Nobel Peace Prize 2022 shared by human rights activists in Belarus, Ukraine & Russia, while the war goes on
Much awaited Nobel Peace Prize has been announced and is being shared by human rights activists from Russia, Ukraine and Belarus. The jailed Belarusian human rights activist Ales Bialiatski, the Russian human rights organization Memorial and the Ukrainian human rights organization Center for Civil Liberties have jointly won the 2022 Nobel peace prize. The Nobel Peace Prize, according to the committee is an honor to champions of “peaceful coexistence during the most tumultuous period in Europe since the second world war”.
“The peace prize laureates represent civil society in their home countries,” said Berit Reiss-Andersen, the chair of the Norwegian Nobel committee. “The new laureates were honored for an outstanding effort to document war crimes, human right abuses and the abuse of power” in their respective countries. “They have for many years promoted the right to criticize power and protect the fundamental rights of citizens,” the Norwegian Nobel Committee said.
Their win strikes as Russia’s full scale war, along with Belarus, on Ukraine completes seven months. The Ukrainian group, Center for Civil Liberties, has “engaged in efforts to identify and document Russian war crimes against the Ukrainian civilian population since the invasion was launched in February”, the committee said.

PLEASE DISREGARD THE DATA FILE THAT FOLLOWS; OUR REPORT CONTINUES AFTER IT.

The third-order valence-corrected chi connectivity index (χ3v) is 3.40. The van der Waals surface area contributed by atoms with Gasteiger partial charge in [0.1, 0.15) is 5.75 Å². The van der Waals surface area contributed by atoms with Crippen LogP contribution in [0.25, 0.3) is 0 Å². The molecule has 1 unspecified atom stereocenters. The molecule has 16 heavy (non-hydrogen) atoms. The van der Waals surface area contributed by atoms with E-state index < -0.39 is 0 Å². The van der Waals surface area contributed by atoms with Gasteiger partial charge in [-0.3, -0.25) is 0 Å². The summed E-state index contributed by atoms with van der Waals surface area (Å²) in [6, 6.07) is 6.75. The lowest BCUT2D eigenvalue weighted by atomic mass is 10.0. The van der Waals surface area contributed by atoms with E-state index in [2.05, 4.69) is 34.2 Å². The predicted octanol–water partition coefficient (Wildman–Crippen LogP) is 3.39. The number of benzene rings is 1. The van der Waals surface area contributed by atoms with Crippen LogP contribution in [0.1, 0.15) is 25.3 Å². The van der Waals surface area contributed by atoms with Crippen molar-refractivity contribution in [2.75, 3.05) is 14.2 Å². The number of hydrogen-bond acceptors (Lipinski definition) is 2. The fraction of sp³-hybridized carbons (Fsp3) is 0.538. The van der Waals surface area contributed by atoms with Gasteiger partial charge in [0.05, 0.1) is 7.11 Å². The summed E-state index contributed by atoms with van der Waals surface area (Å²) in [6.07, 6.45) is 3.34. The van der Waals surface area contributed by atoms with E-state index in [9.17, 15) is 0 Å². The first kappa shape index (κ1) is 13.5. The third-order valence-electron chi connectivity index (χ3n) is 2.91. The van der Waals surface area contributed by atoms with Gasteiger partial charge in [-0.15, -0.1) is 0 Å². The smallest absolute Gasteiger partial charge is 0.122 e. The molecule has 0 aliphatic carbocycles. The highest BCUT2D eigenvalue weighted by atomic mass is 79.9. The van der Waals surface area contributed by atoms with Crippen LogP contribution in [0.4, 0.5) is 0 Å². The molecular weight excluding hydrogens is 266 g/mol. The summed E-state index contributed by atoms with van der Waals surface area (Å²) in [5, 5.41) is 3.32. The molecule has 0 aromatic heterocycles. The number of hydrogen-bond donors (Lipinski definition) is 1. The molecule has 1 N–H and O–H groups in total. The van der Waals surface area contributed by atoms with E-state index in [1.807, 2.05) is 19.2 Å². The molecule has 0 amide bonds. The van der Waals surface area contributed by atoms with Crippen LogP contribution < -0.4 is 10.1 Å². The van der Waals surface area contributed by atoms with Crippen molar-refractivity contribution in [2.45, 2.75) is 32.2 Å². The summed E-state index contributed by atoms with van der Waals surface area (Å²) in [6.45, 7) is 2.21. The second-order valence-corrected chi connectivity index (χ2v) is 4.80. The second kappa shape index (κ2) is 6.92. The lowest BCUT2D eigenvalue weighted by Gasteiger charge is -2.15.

The Russian human rights organization, Memorial was founded in 1987 and after the fall of the Soviet Union it became one of Russia’s most prominent human rights watchdogs. Since then it has worked to expose the abuses and atrocities at the hand of Russian governments since the era of Stalin. This group was, however, shut down by Moscow last year in a major blow to civil rights of the people of Russia.
Belarusian activist Bialiatski has documented human rights abuses in Belarus since the 1980s. In 1996 he founded the organization Viasna, or Spring, after a referendum that “consolidated the authoritarian powers of president and close Russia ally Alexander Lukashenko”. In 2020 he was arrested amid rising protests against Lukashenko’s regime. “He is still detained without trial. Despite tremendous personal hardship, Mr Bialiatski has not yielded an inch in his fight for human rights and democracy in Belarus,” the committee said.
The committee’s decision of Nobel Peace Prize recipients has been lauded globally. European Commission President Ursula von der Leyen has applauded the “outstanding courage of the women and men standing against autocracy.” French President Emmanuel Macron tweeted that the “Nobel committee had honored the unwavering defenders of human rights in Europe.” He added, “Artisans of peace, they know they can count on the support of France.”
“The committee is giving a message about the importance of political freedoms, civil liberties and an active civil society as being part of what makes for a peaceful society,” Dan Smith, director of the Stockholm International Peace Research Institute, told CNN. “I think that’s a very important message.”